The story of Joss Whedon’s “Buffy the Vampire Slayer” is about as classic a tale and about as old a tale as most other movies in development. Whedon had a vision for a new take on a horror story and Hollywood didn’t get it and kind of fucked it up. Everyone by now knows the tale of 1992’s “Buffy,” and how Joss Whedon initially wanted to make something of a darker more stern take on the vampire hunter that minced a coming of age tale with a story of a young woman coming to maturity. When Whedon was given the chance to finally bring his film in to development he kind of lost control of his creation.
Fred Dekker’s “The Monster Squad” is the assembly of many eighties tropes, even conjuring up the aesthetic of a novel series one might have found tucked beside “The Hardy Boys,” and “Babysitters Club.” It’s Amblin, Spielberg, Universal and everything else we loved about the eighties, and while it can in many ways be considered a take off on “The Goonies,” it watches so much better over time. Even better is the script by Shane Black allows for interesting and complex preteen heroes, all of whom have their spotlight, as well as their own personal struggles. Like Spielberg, Black introduces a potentially broken home with main hero Sean, while this extraordinary situation allows his family to re-unite for the fate of him and his little sister.
This year, Nickelodeon decided to add some spice to their celebration of Halloween by providing a half hour stop motion special. The folks at Bikini Bottom are celebrating Halloween this time, and rather than the iconic wacky two dimensional style, we’re given a brand new spin, with some hilarious results. The stop motion by Screen Novelties is quite excellent, lending the series a sense of whimsy that you would find in something like “A Nightmare Before Christmas.” There is even a great homage to “The Haunted Mansion” Disney Ride, which is both dazzling and screams Halloween.
“Twilight Zone: The Movie” is one of my childhood favorite movies, it’s a pretty all star tribute to one of my all time favorite television series. While it’s by no means a masterpiece, it’s also never been as bad as many people have proclaimed it. It has genuine heart, some wonderful production quality and a great sense of humor to it. Re-watching it years later, it’s still very heavily flawed, but damnit, it’s also a strong anthology horror film that’s inconsistent in tone, but also embraces the weird and wonderful of the original show. Despite the horrendous legacy involving the on set deaths, the movie is worth checking out, and sets the stage for the solid eighties reboot.
The “Wes Craven Presents Dracula” series has been one of the kookiest and oddest trilogies ever conceived by a studio. Obviously the trilogy is just a hodgepodge of three vampire movies connected because Dracula. But it’s an eccentric trilogy when you take a step back. The first was a sleek action horror film with Dracula being the reincarnated Judas. The second is a goofy thriller about scientists trying to manipulate Dracula’s blood in to a healing medicine. The third is a romance with a martial arts fighting rogue priest who is trying to stop immigrants from becoming Dracula’s imported food.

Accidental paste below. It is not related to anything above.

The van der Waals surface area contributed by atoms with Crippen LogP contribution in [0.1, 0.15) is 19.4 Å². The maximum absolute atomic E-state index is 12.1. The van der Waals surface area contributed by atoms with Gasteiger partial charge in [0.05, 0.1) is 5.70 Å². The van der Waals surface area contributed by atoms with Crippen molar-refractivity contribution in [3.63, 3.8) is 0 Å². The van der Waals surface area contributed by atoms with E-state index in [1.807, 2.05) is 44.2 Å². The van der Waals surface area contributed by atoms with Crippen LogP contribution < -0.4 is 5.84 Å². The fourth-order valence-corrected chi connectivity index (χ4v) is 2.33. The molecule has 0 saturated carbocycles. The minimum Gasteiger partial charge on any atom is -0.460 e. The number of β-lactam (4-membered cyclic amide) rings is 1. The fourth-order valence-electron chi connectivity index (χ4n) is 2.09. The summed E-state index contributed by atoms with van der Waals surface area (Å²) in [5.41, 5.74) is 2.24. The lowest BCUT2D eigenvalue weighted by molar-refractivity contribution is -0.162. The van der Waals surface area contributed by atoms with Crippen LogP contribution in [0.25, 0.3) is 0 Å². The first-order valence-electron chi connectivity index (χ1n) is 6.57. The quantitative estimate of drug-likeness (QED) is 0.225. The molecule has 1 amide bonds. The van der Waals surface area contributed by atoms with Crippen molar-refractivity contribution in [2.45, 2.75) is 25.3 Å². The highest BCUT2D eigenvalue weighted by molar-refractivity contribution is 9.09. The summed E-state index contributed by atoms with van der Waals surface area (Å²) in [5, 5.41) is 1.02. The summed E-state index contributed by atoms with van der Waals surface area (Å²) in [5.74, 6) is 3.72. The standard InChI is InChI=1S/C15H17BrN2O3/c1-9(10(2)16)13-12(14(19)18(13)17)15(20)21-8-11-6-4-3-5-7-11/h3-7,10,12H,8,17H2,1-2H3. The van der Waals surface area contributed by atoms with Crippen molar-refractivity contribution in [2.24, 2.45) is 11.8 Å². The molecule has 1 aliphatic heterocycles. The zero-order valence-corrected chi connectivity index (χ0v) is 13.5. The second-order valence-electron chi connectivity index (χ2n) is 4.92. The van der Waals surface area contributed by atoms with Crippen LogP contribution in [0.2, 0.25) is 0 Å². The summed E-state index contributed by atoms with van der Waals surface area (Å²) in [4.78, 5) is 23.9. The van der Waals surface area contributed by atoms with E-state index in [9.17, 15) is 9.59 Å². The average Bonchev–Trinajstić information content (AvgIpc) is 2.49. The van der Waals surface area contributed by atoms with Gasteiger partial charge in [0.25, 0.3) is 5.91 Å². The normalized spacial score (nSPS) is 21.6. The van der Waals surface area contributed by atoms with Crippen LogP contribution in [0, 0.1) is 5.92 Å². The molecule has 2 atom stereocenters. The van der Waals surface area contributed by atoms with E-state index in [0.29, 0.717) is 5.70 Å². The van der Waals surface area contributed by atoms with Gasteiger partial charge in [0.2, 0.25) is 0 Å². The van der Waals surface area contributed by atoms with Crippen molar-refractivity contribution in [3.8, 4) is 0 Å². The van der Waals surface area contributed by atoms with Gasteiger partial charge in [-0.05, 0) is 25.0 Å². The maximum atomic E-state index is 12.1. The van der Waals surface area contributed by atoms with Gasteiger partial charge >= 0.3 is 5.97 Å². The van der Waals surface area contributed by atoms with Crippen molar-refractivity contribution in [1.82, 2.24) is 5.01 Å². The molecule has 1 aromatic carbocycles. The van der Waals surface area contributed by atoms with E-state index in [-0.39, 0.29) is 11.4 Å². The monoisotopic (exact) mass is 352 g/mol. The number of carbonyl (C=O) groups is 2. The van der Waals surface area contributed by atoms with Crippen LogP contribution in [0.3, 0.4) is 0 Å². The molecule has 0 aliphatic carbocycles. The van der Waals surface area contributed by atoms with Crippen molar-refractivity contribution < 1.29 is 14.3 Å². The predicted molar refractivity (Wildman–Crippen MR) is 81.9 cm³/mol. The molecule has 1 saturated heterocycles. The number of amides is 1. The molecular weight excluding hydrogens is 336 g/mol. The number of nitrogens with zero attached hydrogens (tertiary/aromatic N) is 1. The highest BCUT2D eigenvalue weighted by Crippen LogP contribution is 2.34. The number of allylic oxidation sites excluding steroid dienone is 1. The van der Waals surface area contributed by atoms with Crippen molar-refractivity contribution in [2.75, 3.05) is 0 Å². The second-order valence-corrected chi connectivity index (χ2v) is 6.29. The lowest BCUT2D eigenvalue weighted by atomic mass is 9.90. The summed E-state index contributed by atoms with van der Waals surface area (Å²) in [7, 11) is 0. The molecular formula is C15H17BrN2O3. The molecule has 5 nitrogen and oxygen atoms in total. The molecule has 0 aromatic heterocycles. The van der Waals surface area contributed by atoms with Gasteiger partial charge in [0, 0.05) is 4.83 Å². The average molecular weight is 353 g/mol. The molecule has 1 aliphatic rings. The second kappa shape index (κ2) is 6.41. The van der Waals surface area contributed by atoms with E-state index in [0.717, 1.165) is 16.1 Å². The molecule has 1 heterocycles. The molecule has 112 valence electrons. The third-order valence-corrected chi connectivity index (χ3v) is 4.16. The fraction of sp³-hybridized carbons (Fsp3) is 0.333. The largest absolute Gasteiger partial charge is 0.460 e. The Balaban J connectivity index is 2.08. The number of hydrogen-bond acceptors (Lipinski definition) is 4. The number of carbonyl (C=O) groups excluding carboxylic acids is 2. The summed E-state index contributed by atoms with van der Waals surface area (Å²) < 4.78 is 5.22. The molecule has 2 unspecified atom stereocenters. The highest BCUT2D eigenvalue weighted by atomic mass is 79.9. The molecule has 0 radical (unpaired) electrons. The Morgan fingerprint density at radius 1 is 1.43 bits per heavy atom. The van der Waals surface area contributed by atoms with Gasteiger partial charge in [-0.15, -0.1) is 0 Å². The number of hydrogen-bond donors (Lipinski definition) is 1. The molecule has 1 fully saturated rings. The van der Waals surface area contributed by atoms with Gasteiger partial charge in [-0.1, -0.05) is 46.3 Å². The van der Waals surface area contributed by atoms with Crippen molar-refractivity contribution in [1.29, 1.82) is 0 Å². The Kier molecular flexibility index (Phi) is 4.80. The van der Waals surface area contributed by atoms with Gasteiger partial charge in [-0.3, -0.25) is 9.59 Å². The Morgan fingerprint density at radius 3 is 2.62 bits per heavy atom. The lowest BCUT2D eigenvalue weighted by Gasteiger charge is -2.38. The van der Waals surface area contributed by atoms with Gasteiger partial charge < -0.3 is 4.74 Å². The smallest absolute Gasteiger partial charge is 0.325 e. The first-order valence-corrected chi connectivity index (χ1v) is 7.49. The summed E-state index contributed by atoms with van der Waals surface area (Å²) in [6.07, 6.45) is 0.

It’s tough to find someone like Elvira who can squeeze in so many double entendres in to only a half hour of comedy. “The Elvira Show” was essentially like the movie from the late eighties, but extended in to a sitcom setting. It was “Bewitched” meets “Sabrina” meets “Married with Children” with Elvira dominating the screen as always with her sexuality and sharp delivery of one liners. There are so many great sexual puns squeezed in to the opening scenes of the pilot from replying to hunky officer Chip “I bet you can’t eat just one,” to explaining that she and her family will be like the Cleavers, with she, of course, being “The Beaver.”
I love John Landis, and I love that he at least tries to do something new whenever approaching the horror genre. No one else would try to bring together the mafia movie with the vampire movie. And while “Innocent Blood” stumbles in to a messy, dull, and silly horror comedy gangster picture, Landis is at least courageous enough to try to see where it’ll all take him. “Innocent Blood” suffers mainly from being so self congratulatory, to where Landis almost seems to be patting himself on the back at times. There are myriad scenes of characters in the movie watching classic horror movies on television, which is distracting considering the movie is set in Pittsburgh during the winter.